Writers: Steve Vance, Cindy Vance, Bill Morrison, Dan Castellaneta, and Deb Lacusta
Artists: Steve Vance, Bill Morrison, Tim Bavington, and Sondra Roy
Collects: Simpsons Comics #1-4 (1993-94)
Published: Bongo Comics, 1994; $11.95
I am a huge Simpsons fan. Heck, I’ve probably seen more episodes of The Simpsons than I’ve read Wolverine comics – and as I’ve mentioned on this blog before, I’ve read more Wolverine comics than any other person alive. As much as I like the show, though, I never really gave the comics a chance before reading this trade. I always assumed that the comics were made by people with little or no relationship with the people who make the show, and that the stories in the comics were of the more childish, slapstick variety that the show itself has devolved into since the late 1990s. And since the trades don’t have volume numbers, I also assumed that they were poorly organized and/or didn’t reprint the comics in any kind of order – not that I thought there would be an ongoing story or anything like that, but I’m a stickler for reading things in publication order whenever possible.
Well, you know what they say about assuming. In fact, I was wrong about Simpsons Comics on pretty much all counts. The comics are published, as it turns out, by Bongo Comics, a company formed by Steve Vance, Bill Morrison, and show creator Matt Groening for the specific purpose of making comics based on The Simpsons. (They’ve since expanded to doing Futurama comics as well.) Furthermore, the comics have actually been collected very systematically in trade form, even if there aren’t specific volume numbers.
Vance (along with his wife Cindy, who serves as co-plotter) writes the world of Springfield far better than I would ever have expected from any format other than the actual show. He really nails each character’s voice, so much so that I could actually hear the show’s cast in my head as I was reading. Nearly every significant supporting character makes an appearance too, from Principal Skinner to Sideshow Bob. Some of the stories in this trade, which collects the first four issues of Simpsons Comics, are actually just as entertaining as some of the better episodes of the show. Much like the TV writers, Vance makes full use of his knowledge of popular culture by crafting plots that make intricate reference to Cool Hand Luke, The Maltese Falcon, and other great films, novels, and comics.
This makes for a very self-aware comic book, one filled with in-jokes pertaining to the medium. This comes through most clearly in the short back-up stories at the end of each issue, which serve as intelligent parodies of other comic book genres. There’s a 1950s-style romance story, for example, in which Marge believes Homer is cheating on her with her sister Selma. There’s also a spot-on EC horror send-up starring Homer as “the Collector,” a self-centered man who hoards – what else? – comic books!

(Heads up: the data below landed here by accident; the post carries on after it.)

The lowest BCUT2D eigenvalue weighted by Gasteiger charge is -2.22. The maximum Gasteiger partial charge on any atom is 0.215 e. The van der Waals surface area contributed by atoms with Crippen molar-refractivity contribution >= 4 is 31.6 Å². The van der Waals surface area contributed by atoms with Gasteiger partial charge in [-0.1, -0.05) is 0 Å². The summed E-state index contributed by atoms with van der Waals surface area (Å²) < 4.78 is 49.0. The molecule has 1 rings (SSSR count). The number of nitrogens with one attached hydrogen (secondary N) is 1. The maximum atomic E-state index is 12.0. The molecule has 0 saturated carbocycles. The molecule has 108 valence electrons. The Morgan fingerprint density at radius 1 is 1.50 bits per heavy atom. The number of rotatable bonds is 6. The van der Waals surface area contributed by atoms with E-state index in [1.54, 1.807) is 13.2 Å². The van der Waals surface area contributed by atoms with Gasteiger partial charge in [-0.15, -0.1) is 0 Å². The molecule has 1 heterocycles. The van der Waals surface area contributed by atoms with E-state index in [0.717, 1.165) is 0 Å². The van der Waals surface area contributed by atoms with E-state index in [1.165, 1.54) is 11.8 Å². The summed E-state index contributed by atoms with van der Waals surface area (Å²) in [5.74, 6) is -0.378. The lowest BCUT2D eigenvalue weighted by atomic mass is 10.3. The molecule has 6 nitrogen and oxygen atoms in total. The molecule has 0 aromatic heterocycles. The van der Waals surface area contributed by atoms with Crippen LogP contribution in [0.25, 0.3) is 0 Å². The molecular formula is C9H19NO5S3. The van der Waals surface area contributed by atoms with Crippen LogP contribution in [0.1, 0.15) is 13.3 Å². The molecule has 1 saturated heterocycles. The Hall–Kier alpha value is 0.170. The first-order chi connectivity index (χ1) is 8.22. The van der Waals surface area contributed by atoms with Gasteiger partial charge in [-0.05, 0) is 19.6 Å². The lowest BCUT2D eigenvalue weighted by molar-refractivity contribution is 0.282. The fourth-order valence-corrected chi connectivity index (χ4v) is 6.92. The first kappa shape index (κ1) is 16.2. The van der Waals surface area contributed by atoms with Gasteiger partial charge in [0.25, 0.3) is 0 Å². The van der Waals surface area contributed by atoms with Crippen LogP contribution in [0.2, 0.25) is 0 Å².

The best of these parodies is “Krusty, Agent of K.L.O.W.N.”, a parody of Jim Steranko’s popular 1960s Nick Fury series, which I found absolutely hilarious. Interestingly enough, it’s written by Dan Castellaneta (who voices Homer, Grampa, Krusty, and other characters on the show) and his wife Deb Lacusta. Rather than try to explain what makes the story so great, I’ll just let you take a look for yourself at the scan to the left, which should bring a smile to anyone with a fondness for comic book history. (If the reference doesn't ring a bell, take a look here!)
There’s not a lot to say about the art in Simpsons Comics Extravaganza (though I’ll try anyway), since it looks exactly as you would expect it to look – that is, each panel essentially looks like a freeze-frame from the show. Vance does the layouts for almost every story, with the finished art being completed by either Bill Morrison or Tim Bavington, or both, depending on the story. The only exception is the “The Collector,” which features art by Sondra Roy. The art looks pretty consistent throughout the book, though, no matter who’s credited for the story in question.
I’m really happy that I gave the Simpsons comic book a chance, and if you’re a fan of the show, I would highly recommend checking it out. It’s surprisingly intelligent, and while it may not reach the heights of some of the TV series’ best episodes, it’s still very funny and well worth the affordable cover price.
Rating: 4 out of 5